Analysis of Remediation Techniques for Cadmium

Download Report

Transcript Analysis of Remediation Techniques for Cadmium

Analysis of Remediation
Techniques for CadmiumContaminated Soils at
62 Street Dump
Tampa, FL
By: Rosemary Collins
Site Background Information
Contaminant Review
Past Remediation Techniques and
My Remediation Plan
 5.5 acres
 Undeveloped
land N & W
 Mix of Rural
and Comm.
S&E, 2012
62 Street Dump
 Started operations in
1960’s as borrow pit
 Became industrial
disposal site until
 Continued as
disposal site, 2012
Site Contamination
• Added to NPL in 1983
• 48,000 cubic yards of waste
• Contamination in debris, soil and
• Arsenic, cadmium, chromium,
copper, lead, nickel and PCBs
•Trace Metal, Cd(II) ion
•No essential biological
•Few toxicological
•Natural: underlying bedrock,
transported parent material,
and atmospheric deposition
•Anthropogenic: fertilizers,
pesticides, refined petroleum
products, batteries, biosolids
and industrial wastes.
Background Concentrations
• Most often occurs in small quantities
• Tampa, FL .008-.015ppm (Chen, 1999)
• Zinc Cores: 200-14,000 ppm (ICA)
• Residential: 82 ppm
• Industrial: 1700 ppm
Negative Effects
• High toxicity at low exposures
• Direct-contact risk
• Eating and drinking contaminated
• Breathing contaminated air
• Negatively impact metabolic
processes/ kidney disfunction
Started in 1993
• Excavated and treated contaminated soil
• Constructed a below-ground wall around
the site
• Placed 4.5 acre vegetative cap over site
Site Update
• Cleanup actions ended in 1995
• Deleted from NPL in 1999
• Site inspections and GW
monitoring are continued
• Site’s 3rd five year review
completed in 2009
In Situ Remediation
• 3 Main Strategies:
• Removal: Soil Flushing
• Isolation: Below-ground wall
and Vegetative Cap
• Stabilization: Phytoextraction/
Removal: Soil Flushing
US EPA, A citizens guide to in situ soil flushing, 1996.
Soil Flushing
• Use of Citrate Solution Reagent, 90%
removal (Wasay, McGill Univers., 2000)
• Reduce costs by recycling clean water back
to environment
• Most efficient at sites with soils
• Relatively homogeneous & permeable
• Areas with high water table
• Contaminant that is water-soluble
Negatives: Spreading to GW, estimating the
completeness of removal
Isolation: Slurry Walls and Cap
• Soil, bentonite and water mixture
• Low permeability and chemical
resistance at a low cost
• Conjunction with capping: 95%
effectiveness (FRTR)
• Vegetative Cap
Stabilization: Phytoremediation
• Phytoextraction: remove
contaminant from soil and
accumulate in roots
• Phytostabilization: decrease
mobility and bioavailability by
adsorbing to roots/rhizosphere
T. caerulescens/ Alpine Pennycress
• Study by Sneller et al.
• Cadmium hyperaccumulator
• High cadmium uptake and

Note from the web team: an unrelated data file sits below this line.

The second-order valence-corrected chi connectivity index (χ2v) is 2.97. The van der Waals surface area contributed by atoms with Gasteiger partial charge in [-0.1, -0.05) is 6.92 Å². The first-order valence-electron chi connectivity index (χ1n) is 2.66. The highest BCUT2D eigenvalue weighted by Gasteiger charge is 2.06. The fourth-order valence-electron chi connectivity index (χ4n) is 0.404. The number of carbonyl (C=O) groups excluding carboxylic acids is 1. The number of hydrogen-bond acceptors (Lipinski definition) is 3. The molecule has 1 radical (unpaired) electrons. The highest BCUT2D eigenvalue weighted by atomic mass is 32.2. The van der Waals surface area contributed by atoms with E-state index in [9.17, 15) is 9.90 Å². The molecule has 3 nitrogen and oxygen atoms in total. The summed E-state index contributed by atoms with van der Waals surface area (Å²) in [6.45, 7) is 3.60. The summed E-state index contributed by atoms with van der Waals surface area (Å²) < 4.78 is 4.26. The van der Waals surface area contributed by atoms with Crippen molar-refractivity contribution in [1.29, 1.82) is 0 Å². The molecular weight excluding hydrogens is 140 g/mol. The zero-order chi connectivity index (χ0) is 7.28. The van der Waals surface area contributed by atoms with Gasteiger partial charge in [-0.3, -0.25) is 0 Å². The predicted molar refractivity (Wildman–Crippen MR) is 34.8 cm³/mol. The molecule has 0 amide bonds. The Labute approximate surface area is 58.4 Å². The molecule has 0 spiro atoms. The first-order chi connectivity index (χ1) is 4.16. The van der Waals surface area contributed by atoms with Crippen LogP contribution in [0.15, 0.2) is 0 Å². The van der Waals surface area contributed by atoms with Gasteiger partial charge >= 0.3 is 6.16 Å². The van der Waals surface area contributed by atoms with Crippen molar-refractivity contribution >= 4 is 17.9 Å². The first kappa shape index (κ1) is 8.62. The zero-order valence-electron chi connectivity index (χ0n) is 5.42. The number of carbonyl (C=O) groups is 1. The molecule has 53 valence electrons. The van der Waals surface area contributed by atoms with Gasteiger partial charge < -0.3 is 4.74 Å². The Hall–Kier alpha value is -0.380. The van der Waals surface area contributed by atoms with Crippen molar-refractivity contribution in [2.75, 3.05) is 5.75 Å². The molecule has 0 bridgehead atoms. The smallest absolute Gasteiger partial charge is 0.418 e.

uptake rate due to Cd-specific
transport channels in root
• Final: Harvest plants and smelt
• Relatively Cheap
Strategy Comparison
In Situ
Pro: almost
Con: expensive,
dispersal during
Pro: inexpensive,
on site, almost
Con: long term,
trouble determining
• Small area, soil type and moderate
level of cadmium contamination make
62 Street Dump perfect location for In
Situ Remediation
• Cost effective in removing cadmium
from soil over time
• Improve environment by bringing
vegetation back to site
Agency for Toxic Substances and Disease Registry, Cadmium, CAS number 7440-43-9, Atlanta, GA.
Chen, M., Ma, L., Harris, W., Hornesby, A., 1999, Background concentrations of trace metals in Florida surface soils: Taxonomic and geographic
distribution of total-total and total-recoverable concentrations of selected trace metals, Report #99-7, p.2-15 to 2-17, University of Florida, Gainesville,
EnviroTools, Soil, Sediment, Bed, Sludge: Steps to Cleanup,
Florida Department of Environmental Protection, 2005, Soil Target Cleanup Levels, Table II, p.49
Federal Remediation Technologies Roundtable. Remediation technology screening matrix and reference guide, version 4.0. Tech: Groundwater, Surface
Water, and Leachate.
International Cadmium Association, , Great Falls, VA
Lambert, M., Leven, B.A., Green, R.M., New methods for cleaning up heavy metal in soils and water, Environmental Science Technology Briefs for Citizens,
Hazardous Substance Research Centers, Manhattan, KS.
Lone, M., He, Z., Stofella, P., Yang, X. 2008. Phytoremediation of heavy metal polluted soils and water: progresses and perspective. Journal of Zhejiang
University Science B. p.210-220.
Martin, T., Ruby, M., 2004, Review of In Situ remediation technologies for lead, zinc, and cadmium in soil. Remediation. Vol 14, Issue 3, P.35-53
McLean, J., Bledsoe, B., 1992, Behavior of metals in soils, Ground Water Issue, EPA Office of Research and Development, Washington, D.C.
Mohrherr, C., Liebens, J., Rao, K., 2008, Environmental assessment of sediments and water in Bayou Grande, Pensacola, Fl., University of West Florida,
Pensacola, FL.
Mulligan, C.N., Yong, R.N., Gibbs, B.F., 2001. Remediation technologies for metal-contaminated soils and groundwater: an evaluation. Engineering
Geology. Vol 60, Issues 1-4, p.193-207
United States Environmental Protection Agency, Updated July 31, 2012, Sixty Second Street Dump, National Priorities List- Florida, Tampa, FL.
United States Environmental Protection Agency, August 1997, Technology alternatives for the remediation of soils contaminated with As, Cd, Cr, Hg, and
Pb, Engineering Bulletin.
Wasay, S.A., Barrington, S., Tokunaga, S. 2001. Organic acids for the in situ remediation of soils polluted by heavy metals: soil flushing in columns. McGill
University, Ste-Anne-de-Bellevue, Canada
Wuana, R., Okieimen, F., 2011, Heavy metals in contaminated soils: A review of sources, chemistry, risks and best available strategy for remediation, ISRN
Ecology, Volume 2011.